The prosecution rested on the testimony of one of the alleged victims— the one reported to have suffered two instances of abuse by Pell. The other victim died in 2014 and was unable to testify, but in 2001 had denied to his mother that any abuse occurred while he was a member of the choir.
Pell has maintained his innocence, with his defense making central the argument that the alleged crimes would have been, under the circumstances, “simply impossible.”
The cardinal’s defenders have contended that the sacristy abuse allegations are not possible given the high traffic after Mass and the obstructing nature of the Mass vestments.
Pell had appealed to the Court of Appeal in Victoria. Three judges considered his case and dismissed his procedural appeal. The judges were divided on Pell’s primary ground of appeal, that the decision of the jury was “unreasonable.”
At particular issue was the question of whether the jury which convicted Pell had properly weighed all of the evidence presented in his defense, or reached the determination of guilt despite the demonstration of clear “reasonable doubt” that he committed the crimes with which he was charged.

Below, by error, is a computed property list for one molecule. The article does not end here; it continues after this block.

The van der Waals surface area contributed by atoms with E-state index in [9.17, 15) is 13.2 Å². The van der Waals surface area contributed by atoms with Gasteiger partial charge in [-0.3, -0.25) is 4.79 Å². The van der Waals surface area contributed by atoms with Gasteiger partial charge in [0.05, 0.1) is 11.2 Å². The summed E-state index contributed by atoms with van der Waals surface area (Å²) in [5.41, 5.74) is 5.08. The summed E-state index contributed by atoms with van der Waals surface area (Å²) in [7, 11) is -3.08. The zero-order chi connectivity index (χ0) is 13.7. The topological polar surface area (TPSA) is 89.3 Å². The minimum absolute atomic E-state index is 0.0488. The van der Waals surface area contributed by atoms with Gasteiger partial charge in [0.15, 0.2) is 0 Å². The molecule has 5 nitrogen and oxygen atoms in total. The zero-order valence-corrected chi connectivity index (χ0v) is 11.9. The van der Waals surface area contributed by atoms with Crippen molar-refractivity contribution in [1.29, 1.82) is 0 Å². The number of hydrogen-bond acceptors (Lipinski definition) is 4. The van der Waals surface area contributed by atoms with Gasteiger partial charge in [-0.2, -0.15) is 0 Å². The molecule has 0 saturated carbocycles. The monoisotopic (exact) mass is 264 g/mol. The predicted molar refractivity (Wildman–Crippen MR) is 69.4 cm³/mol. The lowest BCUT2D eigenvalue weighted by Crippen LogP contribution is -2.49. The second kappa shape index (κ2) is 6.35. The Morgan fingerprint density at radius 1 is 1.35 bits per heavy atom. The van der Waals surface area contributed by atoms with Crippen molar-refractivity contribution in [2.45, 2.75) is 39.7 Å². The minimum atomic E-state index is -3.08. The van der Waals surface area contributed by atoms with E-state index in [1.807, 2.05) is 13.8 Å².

Chief Justice Anne Ferguson and Court President Chris Maxwell formed the majority in favor of rejecting Pell’s appeal that the jury verdict was unreasonable on the evidence presented, finding that it was open to the jury to find beyond “reasonable doubt about the truth of the complainant's account.”
In an extensive dissent from the majority finding, Justice Mark Weinberg noted that the entirety of the evidence against Pell consisted of the testimony of a single accuser, whereas more than 20 witnesses were produced to testify against his narrative.
“Even the ‘reasonable possibility’ that what the witnesses who testified to these matters may have been true must inevitably have led to an acquittal,” Weinberg wrote, concluding that Pell had, in effect, been improperly asked to establish the “impossibility” of his guilt and not merely reasonable doubt.
All three judges granted further leave to appeal on the ground of the unreasonableness of the jury’s conviction.
Media commentators and members of the Australian legal community have voiced concerns about the reasoning of the two-judge majority opinion and the wider implications its argumentation could have for standards of evidence in criminal trials.
Holy See press office director Matteo Bruni responded to the Court of Appeal decision at the time by saying that “the Holy See acknowledges the court’s decision to dismiss Cardinal Pell’s appeal,” while reiterating its “respect for the Australian judicial system.”
(Story continues below)
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“As the proceedings continue to develop, the Holy See recalls that the Cardinal has always maintained his innocence throughout the judicial process and that it is his right to appeal to the High Court,” Bruni said at the time.
Correction: An earlier version of this post said that Cardinal Pell's petition for leave to appeal had been "granted" rather than "referred" to the full court for decision.